“I am an invisible man. No, I am not a spook like those who haunted Edgar Allen Poe, nor am I one of your Hollywood-movie ectoplasms. I am a man of substance, of flesh and bone, fiber and liquids— and I might even be said to possess a mind. I am invisible; understand, simply because people refuse to see me.”
Jayne Matthews Hopson
These first lines from “Invisible Man,” Ralph Ellison’s critically acclaimed, award-winning novel were published in 1952. Given the George Zimmerman verdict Ellison’s words continue to resonate to millions of African American men— even after America has twice elected a black president and government sanctioned racial discrimination was outlawed decades ago.
Zimmerman admits to getting out of his car, tracking down and firing the gun that killed Trayvon Martin. Nevertheless, given the not guilty verdict in his second-degree murder trial, 17-year-old Trayvon Martin was invisible to six female Florida jurors. Sadly, the refusal to see the humanity of young black men is neither unique nor unusual. Each year hundreds of young, African American men are murdered, most often by other black males.
In reality African American males are selectively invisible. For example, black boys rank near the bottom of nearly measure of academic success. Young black men are not “seen” in large numbers on college campuses working towards a four-year degree or preparing for grad school.
Conversely, have you ever noticed how black male faces and bodies are quite visible in every movie scene that takes place in prison, and in reality the disproportionate imprisonment of black men is the primary funding stream for the billion dollar criminal justice system.
As the mother of a young African American man it’s disturbing to know only through the grace of God that it was not my son lying dead at the hands of a George Zimmerman, a trigger happy police man or another black male.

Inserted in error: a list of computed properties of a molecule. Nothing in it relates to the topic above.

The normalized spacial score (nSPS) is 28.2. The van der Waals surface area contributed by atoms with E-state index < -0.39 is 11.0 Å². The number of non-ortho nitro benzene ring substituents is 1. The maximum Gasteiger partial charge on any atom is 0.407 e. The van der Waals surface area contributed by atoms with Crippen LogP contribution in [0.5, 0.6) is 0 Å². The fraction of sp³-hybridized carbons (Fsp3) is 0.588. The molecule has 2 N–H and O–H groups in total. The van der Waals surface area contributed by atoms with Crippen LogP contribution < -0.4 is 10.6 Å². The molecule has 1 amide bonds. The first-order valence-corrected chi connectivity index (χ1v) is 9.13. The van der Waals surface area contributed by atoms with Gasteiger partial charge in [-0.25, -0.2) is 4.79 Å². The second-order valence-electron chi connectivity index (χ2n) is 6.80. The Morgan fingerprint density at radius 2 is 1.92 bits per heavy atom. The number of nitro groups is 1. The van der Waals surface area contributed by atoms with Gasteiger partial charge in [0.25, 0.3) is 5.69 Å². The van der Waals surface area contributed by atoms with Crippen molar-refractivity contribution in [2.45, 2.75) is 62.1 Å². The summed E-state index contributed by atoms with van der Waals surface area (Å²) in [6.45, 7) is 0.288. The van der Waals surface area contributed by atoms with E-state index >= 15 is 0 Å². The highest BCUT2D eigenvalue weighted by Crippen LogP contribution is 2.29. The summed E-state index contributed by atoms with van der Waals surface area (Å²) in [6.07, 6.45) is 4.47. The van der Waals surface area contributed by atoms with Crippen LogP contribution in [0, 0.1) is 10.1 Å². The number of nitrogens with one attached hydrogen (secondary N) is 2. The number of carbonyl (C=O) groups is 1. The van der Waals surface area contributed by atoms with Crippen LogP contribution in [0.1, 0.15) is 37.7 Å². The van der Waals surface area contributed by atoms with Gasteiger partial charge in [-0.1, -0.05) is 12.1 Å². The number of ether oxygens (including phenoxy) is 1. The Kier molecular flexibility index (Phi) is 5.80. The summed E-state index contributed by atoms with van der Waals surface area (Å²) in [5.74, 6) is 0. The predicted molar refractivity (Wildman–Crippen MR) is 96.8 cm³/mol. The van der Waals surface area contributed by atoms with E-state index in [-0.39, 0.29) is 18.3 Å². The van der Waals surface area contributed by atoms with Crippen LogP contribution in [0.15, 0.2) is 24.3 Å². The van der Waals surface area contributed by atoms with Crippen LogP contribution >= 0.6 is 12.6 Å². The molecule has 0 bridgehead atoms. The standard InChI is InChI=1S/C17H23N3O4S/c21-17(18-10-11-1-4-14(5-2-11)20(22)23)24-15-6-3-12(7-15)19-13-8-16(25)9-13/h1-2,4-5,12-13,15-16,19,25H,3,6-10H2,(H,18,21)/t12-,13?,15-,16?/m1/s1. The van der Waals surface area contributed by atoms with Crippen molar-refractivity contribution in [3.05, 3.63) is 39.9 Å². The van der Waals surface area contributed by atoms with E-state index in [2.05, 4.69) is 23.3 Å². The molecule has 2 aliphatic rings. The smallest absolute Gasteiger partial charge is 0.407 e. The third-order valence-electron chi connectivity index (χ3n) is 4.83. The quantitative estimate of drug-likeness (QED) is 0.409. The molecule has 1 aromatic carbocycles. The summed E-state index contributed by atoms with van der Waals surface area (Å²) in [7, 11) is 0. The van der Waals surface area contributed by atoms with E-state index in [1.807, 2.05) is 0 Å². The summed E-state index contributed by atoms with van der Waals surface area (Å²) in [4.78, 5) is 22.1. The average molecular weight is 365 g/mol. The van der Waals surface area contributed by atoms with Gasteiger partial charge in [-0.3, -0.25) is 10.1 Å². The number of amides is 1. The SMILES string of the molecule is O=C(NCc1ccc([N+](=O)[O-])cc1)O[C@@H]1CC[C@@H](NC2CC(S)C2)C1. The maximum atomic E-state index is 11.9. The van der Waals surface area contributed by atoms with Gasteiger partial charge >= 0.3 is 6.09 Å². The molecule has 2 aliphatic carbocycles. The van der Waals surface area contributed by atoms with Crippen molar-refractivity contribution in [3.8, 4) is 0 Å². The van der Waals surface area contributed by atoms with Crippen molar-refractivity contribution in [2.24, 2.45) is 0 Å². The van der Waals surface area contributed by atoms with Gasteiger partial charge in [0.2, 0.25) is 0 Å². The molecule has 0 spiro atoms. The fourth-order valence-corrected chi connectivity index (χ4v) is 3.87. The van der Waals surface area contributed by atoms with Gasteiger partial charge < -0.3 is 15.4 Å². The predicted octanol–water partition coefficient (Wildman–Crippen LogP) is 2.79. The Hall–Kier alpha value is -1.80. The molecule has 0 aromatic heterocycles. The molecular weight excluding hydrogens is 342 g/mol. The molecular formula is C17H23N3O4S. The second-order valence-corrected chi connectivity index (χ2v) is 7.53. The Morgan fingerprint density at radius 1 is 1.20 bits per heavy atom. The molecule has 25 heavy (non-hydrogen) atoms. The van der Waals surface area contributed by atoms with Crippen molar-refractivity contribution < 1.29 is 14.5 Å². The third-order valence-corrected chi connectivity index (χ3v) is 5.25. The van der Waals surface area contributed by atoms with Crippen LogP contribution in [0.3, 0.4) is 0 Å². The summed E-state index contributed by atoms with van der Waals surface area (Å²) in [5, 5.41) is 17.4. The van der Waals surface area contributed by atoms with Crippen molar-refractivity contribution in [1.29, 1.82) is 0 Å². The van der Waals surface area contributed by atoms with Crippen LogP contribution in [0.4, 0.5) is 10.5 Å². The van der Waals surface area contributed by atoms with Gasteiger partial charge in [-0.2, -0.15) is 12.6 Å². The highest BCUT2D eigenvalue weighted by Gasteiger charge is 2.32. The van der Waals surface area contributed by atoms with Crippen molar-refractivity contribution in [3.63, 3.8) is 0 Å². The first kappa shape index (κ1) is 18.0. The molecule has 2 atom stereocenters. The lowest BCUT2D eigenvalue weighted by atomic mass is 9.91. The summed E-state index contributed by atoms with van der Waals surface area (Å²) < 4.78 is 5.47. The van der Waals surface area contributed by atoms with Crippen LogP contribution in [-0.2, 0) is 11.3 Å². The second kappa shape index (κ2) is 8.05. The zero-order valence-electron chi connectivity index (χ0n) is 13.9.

No black man in America is immune to this danger, no matter how educated or highly placed in society.
Eric Holder, the nation’s first African American attorney general speaking to a group of delegates at the annual NAACP convention recalled an incident that happened to him when he was young federal prosecutor. “I was stopped by law enforcement in Georgetown while simply running to catch a movie after dark.”
Holder’s advice that we “must confront the underlying attitudes, mistaken beliefs and unfortunate stereotypes that serve too often as the basis for police action and private judgments” is well taken. However, this is such a large, complex crisis so deeply rooted in the American psyche, it’s difficult to know where to begin to tackle problem.
As this is an education column, may I suggest that we pull ourselves away from the news coverage of the Zimmerman verdict and invest time in reading “Invisible Man” by Ralph Ellison.
I am great fan of Al Sharpton and Chris Matthews and all the others who have passionately spoken out for the justice denied Trayvon Martin and his family.
Howver, the cold hard fact is that finding Zimmerman guilty would not bring Trayvon back to the arms of his mother and father. The emptiness we feel at the unnecessary death of a child would still be with us.
My recommendation to read “Invisible Man” is extended to whites, blacks,
Hispanics, women, senior citizens and people with disabilities. It is a must read for anyone who has felt at some point that the world doesn’t see them, and is oblivious to their needs, wants, and aspirations.
This excerpt from the 1952 New York Times review of Ellison’s masterpiece not only gives a critique of his novel, it provides a compelling view of mid-20th century American values. Orville Prescott writes:
Ralph Ellison’s first novel, “The Invisible Man,” is the most impressive work of fiction by an American Negro, which I have ever read. Unlike Richard Wright and Willard Motley, who achieve their best effects by overpowering their readers with documentary detail, Mr. Ellison is a finished novelist who uses words with great skill, who writes with poetic intensity and immense narrative drive. “Invisible Man” has many flaws. It is a sensational and feverishly emotional book. It will shock and sicken some of its readers. But, whatever the final verdict on “Invisible Man” may be, it does mark the appearance of a richly talented writer.
Ellison who died in 1994 never wrote another published novel. His book is not easy summer reading. Though, it might provide solace and better inform the call action to pay better attention to all whose humanity we cannot or refuse to see.
Jayne Matthews Hopson writes weekly about education because “only the educated are free.”